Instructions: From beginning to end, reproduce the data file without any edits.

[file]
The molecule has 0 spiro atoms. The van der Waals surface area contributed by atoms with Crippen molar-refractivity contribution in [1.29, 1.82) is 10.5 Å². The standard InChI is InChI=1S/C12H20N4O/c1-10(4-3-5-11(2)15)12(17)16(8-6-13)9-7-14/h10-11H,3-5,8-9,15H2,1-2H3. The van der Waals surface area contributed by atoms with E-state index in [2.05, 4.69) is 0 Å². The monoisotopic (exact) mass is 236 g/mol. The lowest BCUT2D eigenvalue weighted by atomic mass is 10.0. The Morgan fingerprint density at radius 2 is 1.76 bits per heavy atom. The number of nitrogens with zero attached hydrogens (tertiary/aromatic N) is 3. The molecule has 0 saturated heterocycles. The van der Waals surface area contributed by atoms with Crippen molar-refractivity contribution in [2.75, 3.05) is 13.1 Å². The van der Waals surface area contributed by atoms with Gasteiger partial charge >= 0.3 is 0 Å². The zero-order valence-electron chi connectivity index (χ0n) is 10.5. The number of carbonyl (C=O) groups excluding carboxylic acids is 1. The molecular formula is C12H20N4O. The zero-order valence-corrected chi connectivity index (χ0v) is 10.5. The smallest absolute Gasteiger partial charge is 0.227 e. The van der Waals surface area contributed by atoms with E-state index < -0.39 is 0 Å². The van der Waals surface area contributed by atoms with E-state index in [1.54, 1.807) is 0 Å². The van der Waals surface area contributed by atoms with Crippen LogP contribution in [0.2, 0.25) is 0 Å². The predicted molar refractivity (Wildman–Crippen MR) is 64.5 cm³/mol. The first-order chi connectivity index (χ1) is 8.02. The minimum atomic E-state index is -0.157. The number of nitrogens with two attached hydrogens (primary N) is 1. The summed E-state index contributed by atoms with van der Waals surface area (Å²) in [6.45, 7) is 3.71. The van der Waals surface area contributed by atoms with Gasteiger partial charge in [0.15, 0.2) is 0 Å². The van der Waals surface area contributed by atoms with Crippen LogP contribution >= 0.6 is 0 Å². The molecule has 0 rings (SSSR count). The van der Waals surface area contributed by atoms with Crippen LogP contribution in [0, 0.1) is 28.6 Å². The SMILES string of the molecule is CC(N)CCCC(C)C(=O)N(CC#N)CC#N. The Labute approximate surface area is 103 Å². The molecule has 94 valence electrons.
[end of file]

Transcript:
The molecule has 0 spiro atoms. The van der Waals surface area contributed by atoms with Crippen molar-refractivity contribution in [1.29, 1.82) is 10.5 Å². The standard InChI is InChI=1S/C12H20N4O/c1-10(4-3-5-11(2)15)12(17)16(8-6-13)9-7-14/h10-11H,3-5,8-9,15H2,1-2H3. The van der Waals surface area contributed by atoms with E-state index in [2.05, 4.69) is 0 Å². The monoisotopic (exact) mass is 236 g/mol. The lowest BCUT2D eigenvalue weighted by atomic mass is 10.0. The Morgan fingerprint density at radius 2 is 1.76 bits per heavy atom. The number of nitrogens with zero attached hydrogens (tertiary/aromatic N) is 3. The molecule has 0 saturated heterocycles. The van der Waals surface area contributed by atoms with Crippen molar-refractivity contribution in [2.75, 3.05) is 13.1 Å². The van der Waals surface area contributed by atoms with Gasteiger partial charge >= 0.3 is 0 Å². The zero-order valence-electron chi connectivity index (χ0n) is 10.5. The number of carbonyl (C=O) groups excluding carboxylic acids is 1. The molecular formula is C12H20N4O. The zero-order valence-corrected chi connectivity index (χ0v) is 10.5. The smallest absolute Gasteiger partial charge is 0.227 e. The van der Waals surface area contributed by atoms with E-state index < -0.39 is 0 Å². The van der Waals surface area contributed by atoms with E-state index in [1.54, 1.807) is 0 Å². The van der Waals surface area contributed by atoms with Crippen LogP contribution in [0.2, 0.25) is 0 Å². The predicted molar refractivity (Wildman–Crippen MR) is 64.5 cm³/mol. The first-order chi connectivity index (χ1) is 8.02. The minimum atomic E-state index is -0.157. The number of nitrogens with two attached hydrogens (primary N) is 1. The summed E-state index contributed by atoms with van der Waals surface area (Å²) in [6.45, 7) is 3.71. The van der Waals surface area contributed by atoms with Gasteiger partial charge in [0.15, 0.2) is 0 Å². The van der Waals surface area contributed by atoms with Crippen LogP contribution >= 0.6 is 0 Å². The molecule has 0 rings (SSSR count). The van der Waals surface area contributed by atoms with Crippen LogP contribution in [0, 0.1) is 28.6 Å². The SMILES string of the molecule is CC(N)CCCC(C)C(=O)N(CC#N)CC#N. The Labute approximate surface area is 103 Å². The molecule has 94 valence electrons.